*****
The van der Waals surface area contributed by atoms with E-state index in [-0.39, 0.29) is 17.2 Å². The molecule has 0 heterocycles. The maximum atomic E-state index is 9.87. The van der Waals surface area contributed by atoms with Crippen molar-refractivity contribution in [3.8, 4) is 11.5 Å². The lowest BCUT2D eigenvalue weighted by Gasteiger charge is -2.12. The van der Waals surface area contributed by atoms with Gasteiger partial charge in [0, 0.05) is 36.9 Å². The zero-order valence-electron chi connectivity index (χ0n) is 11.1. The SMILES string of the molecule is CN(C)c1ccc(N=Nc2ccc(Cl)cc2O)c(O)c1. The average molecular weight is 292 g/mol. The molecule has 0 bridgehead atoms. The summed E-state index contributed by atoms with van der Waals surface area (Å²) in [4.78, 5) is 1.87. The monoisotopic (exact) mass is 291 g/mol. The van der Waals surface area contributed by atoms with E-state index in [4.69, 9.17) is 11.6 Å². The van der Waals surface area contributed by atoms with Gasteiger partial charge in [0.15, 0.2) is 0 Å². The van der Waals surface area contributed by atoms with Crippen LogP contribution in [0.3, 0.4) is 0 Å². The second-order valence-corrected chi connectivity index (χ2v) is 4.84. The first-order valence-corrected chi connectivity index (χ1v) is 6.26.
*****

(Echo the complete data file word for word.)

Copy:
The van der Waals surface area contributed by atoms with E-state index in [-0.39, 0.29) is 17.2 Å². The molecule has 0 heterocycles. The maximum atomic E-state index is 9.87. The van der Waals surface area contributed by atoms with Crippen molar-refractivity contribution in [3.8, 4) is 11.5 Å². The lowest BCUT2D eigenvalue weighted by Gasteiger charge is -2.12. The van der Waals surface area contributed by atoms with Gasteiger partial charge in [0, 0.05) is 36.9 Å². The zero-order valence-electron chi connectivity index (χ0n) is 11.1. The SMILES string of the molecule is CN(C)c1ccc(N=Nc2ccc(Cl)cc2O)c(O)c1. The average molecular weight is 292 g/mol. The molecule has 0 bridgehead atoms. The summed E-state index contributed by atoms with van der Waals surface area (Å²) in [4.78, 5) is 1.87. The monoisotopic (exact) mass is 291 g/mol. The van der Waals surface area contributed by atoms with E-state index in [4.69, 9.17) is 11.6 Å². The van der Waals surface area contributed by atoms with Gasteiger partial charge in [0.15, 0.2) is 0 Å². The van der Waals surface area contributed by atoms with Crippen LogP contribution in [0.3, 0.4) is 0 Å². The second-order valence-corrected chi connectivity index (χ2v) is 4.84. The first-order valence-corrected chi connectivity index (χ1v) is 6.26.